The next stage is the “competitive results” stage. The children are now (around 6 or 7 year old level) competing in a structure where scores and standings are kept. Here an objective quality enters the picture. The level can now be quantified. But winning can be confused with mastery. Possession of a trophy can hide the inadequacies that the children and coaches have while a team that finishes in the middle of the pack can be closer to mastering a much higher level of play. Suddenly, everyone is in an environment where the success of the group is directly related to the success of the individual. One child in one moment can decide the fate of the entire team. The coach can be a “bonehead” for playing a certain child in the goal. A child can be labelled “talentless” because he isn’t successful in 1v1. On the other hand coaches can be carried to fame and adulation on the shoulders of their charges and a six year old becomes a “soccer prodigy, the future saviour of the game.” The addition of the objective criteria, winning and losing, at this stage can lead to incorrect evaluations of talent. This is especially true when the evaluators, parents and coaches, do not have much experience with the current and future possibilities for the children. “They win so they must be good” or “they lose so they must be bad” isn’t necessarily valid at this stage.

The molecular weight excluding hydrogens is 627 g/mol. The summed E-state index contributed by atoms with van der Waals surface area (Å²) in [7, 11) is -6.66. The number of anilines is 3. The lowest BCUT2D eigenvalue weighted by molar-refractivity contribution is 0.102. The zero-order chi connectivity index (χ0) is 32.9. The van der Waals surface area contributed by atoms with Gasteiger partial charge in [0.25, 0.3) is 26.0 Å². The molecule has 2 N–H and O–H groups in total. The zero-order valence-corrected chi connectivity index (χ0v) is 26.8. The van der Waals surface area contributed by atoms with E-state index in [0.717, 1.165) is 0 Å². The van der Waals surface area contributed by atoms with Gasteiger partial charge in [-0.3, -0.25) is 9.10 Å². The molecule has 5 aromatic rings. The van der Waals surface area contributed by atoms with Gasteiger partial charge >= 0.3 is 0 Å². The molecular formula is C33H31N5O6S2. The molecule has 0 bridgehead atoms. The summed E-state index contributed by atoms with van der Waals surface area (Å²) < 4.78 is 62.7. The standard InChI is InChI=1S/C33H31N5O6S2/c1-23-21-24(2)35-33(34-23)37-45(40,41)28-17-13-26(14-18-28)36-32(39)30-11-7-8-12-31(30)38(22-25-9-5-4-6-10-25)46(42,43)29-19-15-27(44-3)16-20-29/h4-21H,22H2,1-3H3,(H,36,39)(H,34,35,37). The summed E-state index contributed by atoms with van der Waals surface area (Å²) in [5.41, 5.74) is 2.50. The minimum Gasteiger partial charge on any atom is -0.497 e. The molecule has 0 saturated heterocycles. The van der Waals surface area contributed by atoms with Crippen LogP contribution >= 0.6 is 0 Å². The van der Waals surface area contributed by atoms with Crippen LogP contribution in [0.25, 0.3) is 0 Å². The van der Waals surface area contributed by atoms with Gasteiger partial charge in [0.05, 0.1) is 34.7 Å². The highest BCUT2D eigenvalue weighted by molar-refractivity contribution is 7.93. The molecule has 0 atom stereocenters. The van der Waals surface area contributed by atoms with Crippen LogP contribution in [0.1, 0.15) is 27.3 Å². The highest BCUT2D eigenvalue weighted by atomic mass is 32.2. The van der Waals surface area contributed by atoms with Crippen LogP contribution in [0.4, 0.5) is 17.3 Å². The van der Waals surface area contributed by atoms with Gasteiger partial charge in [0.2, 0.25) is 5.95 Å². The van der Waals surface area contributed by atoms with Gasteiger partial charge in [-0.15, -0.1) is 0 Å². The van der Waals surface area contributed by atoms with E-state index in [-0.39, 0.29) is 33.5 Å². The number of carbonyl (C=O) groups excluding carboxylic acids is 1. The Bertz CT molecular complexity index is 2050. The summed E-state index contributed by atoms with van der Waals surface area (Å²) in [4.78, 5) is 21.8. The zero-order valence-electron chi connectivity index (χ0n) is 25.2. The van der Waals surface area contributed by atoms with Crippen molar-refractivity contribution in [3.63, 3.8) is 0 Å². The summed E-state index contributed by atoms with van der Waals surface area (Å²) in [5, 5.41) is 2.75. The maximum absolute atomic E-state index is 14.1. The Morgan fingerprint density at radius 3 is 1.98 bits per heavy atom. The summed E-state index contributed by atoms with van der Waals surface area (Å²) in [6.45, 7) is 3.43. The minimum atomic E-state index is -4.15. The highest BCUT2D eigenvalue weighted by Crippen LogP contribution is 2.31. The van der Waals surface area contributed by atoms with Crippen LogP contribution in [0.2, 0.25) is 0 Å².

This brings the up the third stage – the move from recreational to select soccer. Now the children, parents and coaches are faced with a whole new set of expectations. For some it will be viewed as an achievement. For others it’s just another step in the journey. At this level team development can become confused with recruiting prowess.

Competitive soccer, like all competitive athletics, is most enjoyable when everyone is at, or close to, the same level for the participants. To continually play against inferior opposition or to continually face getting schooled isn’t fun. Likewise, to play with lesser talents can also de-motivate more talented players who will feel that they are being held back. When the difference in levels is too great the enjoyment of the activity and the opportunities to grow are limited.